Saturday, August 25, 2007

Changes in Sacramental Authority in the UMC

We had quite a lively discussion about the role of UMC local pastors in providing the sacraments.

Although I am a local pastor now, I have no serious objection to the Order of Elders restricting the administration of the sacraments to itself alone. It would certainly be in keeping with Methodist tradition and history.

Nonetheless, Elders should not look forward to the day when and if such legislation is passed in General Conference. From that day on, it will be the responsibility of the Order of Elders to provide the sacraments as they are needed. That means, in my little church, for example, an elder must appear at least one Sunday every month to offer the Eucharist and baptism.

Kurt Boemler was, at one time, a Lay Missioner. He functioned as a lay pastor without sacramental authority. Here, he shares horror stories of his attempts to get communion elements properly blessed by an elder, such as having to drive three hours routinely to find an elder willing to bless the elements.

That's unacceptable. If the Order of Elders is going to have the sole sacramental authority in the United Methodist Church, then it is the sole responsibility of that Order to ensure that the sacraments are available to all who seek them when they seek them. Our tradition may hold that only the ordained administer the sacraments, but it also insists that Holy Communion be taken constantly. Instead of laypeople going to great lengths to beg an elder to bless the elements, let it be the responsibility of the elder to make the three-hour drives to the congregation that needs the sacraments.

If the General Conference considers legislation that restricts sacramental authority to Elders, I have no objection so as long as that same legislation also places the responsibility of providing the sacraments entirely on the Order of Elders.

Absent such explicit responsibility on Elders, we shall see more degradation of Holy Communion as Kurt relates. His experiences include having the elements blessed retroactively, having them blessed over the telephone, and having them blessed after being left on an elder's doorstep. How, I ask, is this somehow more reverent treatment of Holy Communion than Dan Trabue's experience of laypeople leading the Eucharist? How is God honored by a blessing of this sort?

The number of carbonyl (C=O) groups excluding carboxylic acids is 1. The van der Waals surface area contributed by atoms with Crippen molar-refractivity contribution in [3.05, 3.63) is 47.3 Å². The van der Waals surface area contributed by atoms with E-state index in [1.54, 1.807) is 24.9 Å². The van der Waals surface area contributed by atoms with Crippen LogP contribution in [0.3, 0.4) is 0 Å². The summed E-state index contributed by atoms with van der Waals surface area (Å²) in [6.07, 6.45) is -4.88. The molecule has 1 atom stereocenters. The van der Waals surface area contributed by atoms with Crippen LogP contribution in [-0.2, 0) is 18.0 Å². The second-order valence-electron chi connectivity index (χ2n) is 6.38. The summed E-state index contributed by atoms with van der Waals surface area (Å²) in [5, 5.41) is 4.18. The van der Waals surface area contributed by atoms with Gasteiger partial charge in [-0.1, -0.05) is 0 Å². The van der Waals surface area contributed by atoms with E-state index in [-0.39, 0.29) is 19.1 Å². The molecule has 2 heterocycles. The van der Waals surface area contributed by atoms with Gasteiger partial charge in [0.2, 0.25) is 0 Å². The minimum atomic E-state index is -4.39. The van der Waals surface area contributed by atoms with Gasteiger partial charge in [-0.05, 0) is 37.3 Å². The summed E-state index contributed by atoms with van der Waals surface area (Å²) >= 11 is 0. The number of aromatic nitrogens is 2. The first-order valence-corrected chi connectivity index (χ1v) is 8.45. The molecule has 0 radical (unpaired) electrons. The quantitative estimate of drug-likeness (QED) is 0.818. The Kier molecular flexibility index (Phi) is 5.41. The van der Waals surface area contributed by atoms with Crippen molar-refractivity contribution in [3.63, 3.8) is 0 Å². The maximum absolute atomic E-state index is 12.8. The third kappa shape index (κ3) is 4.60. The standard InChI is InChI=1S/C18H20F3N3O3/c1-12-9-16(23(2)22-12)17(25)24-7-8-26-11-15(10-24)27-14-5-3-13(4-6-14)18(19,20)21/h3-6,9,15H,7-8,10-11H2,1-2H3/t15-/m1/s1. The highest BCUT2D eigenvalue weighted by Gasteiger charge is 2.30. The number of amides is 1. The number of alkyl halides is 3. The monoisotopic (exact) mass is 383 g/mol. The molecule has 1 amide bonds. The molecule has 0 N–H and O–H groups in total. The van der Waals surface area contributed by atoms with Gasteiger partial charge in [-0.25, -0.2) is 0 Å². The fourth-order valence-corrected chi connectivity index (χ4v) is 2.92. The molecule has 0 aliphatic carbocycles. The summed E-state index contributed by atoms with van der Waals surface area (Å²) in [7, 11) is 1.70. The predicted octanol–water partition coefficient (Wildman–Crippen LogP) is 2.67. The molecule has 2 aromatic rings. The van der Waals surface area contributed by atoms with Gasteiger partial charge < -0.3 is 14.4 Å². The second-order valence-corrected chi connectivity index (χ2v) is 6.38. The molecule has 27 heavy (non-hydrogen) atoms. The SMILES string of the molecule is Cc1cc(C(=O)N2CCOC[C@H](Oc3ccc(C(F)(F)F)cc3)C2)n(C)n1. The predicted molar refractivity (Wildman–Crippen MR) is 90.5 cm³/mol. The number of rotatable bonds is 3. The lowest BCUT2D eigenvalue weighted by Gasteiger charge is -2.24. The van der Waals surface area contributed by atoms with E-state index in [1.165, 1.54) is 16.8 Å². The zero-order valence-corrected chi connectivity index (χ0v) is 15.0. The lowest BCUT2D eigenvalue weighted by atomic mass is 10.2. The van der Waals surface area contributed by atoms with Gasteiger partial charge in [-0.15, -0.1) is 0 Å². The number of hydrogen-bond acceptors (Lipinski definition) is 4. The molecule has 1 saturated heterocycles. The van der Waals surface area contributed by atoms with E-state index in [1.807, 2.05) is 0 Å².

I further ask the Elders who think that only they should serve the sacraments: are you willing to do whatever it takes to ensure that everyone who wants them has access? Because if not, then we should not move forward with this proposal.

I will not insist upon sacramental authority for myself as a licensed local pastor. But I do insist upon my flock being administered the sacraments.


Anonymous said...

First, a local pastor driving to an elder's house/office to have the elements blessed is absolutely against good sound theology and reason. It makes us Methodists look like idiots. *sarcasm*And we pride ourselves on being educated!*/sarcasm* Elements cannot be blessed over the phone, left on a door step, etc. It's not magic, people. This makes me so mad.

Second, an elder would not have to come to your church on a monthly basis, because no where is monthly Communion a mandate. An elder would have to come on a *regular* basis. At a minimum, Eucharist and Baptisms could take place once a year (at Charge Conference.) That would certainly not be the ideal.

What I don't understand, in all honesty, is why we let just about any one pastor a church, and thus preach every Sunday, but not celebrate the Eucharist. To me, preparing a sermon every week takes a whole lot more preparation than praying the Prayer of Great Thanksgiving. And I personally know of people who are allowed to preach on a weekly basis whose theology is questionable. We have non-UM's preaching (as supply pastors). There is no questioning by the district Board of Ordained Ministry.